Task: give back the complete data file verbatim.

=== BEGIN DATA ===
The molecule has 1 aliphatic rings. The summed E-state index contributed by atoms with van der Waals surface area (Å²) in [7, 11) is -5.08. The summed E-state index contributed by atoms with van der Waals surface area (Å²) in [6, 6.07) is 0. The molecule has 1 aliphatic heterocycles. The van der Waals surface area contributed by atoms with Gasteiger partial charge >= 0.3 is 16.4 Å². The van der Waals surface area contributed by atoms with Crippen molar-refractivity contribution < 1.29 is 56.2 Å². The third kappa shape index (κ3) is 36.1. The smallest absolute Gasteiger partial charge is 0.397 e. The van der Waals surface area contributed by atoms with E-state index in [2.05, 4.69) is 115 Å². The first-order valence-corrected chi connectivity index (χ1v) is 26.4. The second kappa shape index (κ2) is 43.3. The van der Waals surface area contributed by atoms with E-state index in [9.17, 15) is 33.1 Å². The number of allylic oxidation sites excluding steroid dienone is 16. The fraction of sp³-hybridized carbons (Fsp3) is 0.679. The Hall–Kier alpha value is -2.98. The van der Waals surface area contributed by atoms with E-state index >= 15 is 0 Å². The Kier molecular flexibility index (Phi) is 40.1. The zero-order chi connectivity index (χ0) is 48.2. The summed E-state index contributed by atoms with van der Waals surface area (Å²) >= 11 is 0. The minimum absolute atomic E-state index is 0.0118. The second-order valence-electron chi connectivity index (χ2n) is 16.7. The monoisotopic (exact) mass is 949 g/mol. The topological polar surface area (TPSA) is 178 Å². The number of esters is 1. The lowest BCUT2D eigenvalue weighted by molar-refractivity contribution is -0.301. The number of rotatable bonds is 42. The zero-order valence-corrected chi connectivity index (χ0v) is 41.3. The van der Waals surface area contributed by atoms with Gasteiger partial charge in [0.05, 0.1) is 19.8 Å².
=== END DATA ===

The molecule has 1 aliphatic rings. The summed E-state index contributed by atoms with van der Waals surface area (Å²) in [7, 11) is -5.08. The summed E-state index contributed by atoms with van der Waals surface area (Å²) in [6, 6.07) is 0. The molecule has 1 aliphatic heterocycles. The van der Waals surface area contributed by atoms with Gasteiger partial charge >= 0.3 is 16.4 Å². The van der Waals surface area contributed by atoms with Crippen molar-refractivity contribution < 1.29 is 56.2 Å². The third kappa shape index (κ3) is 36.1. The smallest absolute Gasteiger partial charge is 0.397 e. The van der Waals surface area contributed by atoms with E-state index in [2.05, 4.69) is 115 Å². The first-order valence-corrected chi connectivity index (χ1v) is 26.4. The second kappa shape index (κ2) is 43.3. The van der Waals surface area contributed by atoms with E-state index in [9.17, 15) is 33.1 Å². The number of allylic oxidation sites excluding steroid dienone is 16. The fraction of sp³-hybridized carbons (Fsp3) is 0.679. The Hall–Kier alpha value is -2.98. The van der Waals surface area contributed by atoms with E-state index >= 15 is 0 Å². The Kier molecular flexibility index (Phi) is 40.1. The zero-order chi connectivity index (χ0) is 48.2. The summed E-state index contributed by atoms with van der Waals surface area (Å²) >= 11 is 0. The minimum absolute atomic E-state index is 0.0118. The second-order valence-electron chi connectivity index (χ2n) is 16.7. The monoisotopic (exact) mass is 949 g/mol. The topological polar surface area (TPSA) is 178 Å². The number of esters is 1. The lowest BCUT2D eigenvalue weighted by molar-refractivity contribution is -0.301. The number of rotatable bonds is 42. The zero-order valence-corrected chi connectivity index (χ0v) is 41.3. The van der Waals surface area contributed by atoms with Gasteiger partial charge in [0.05, 0.1) is 19.8 Å².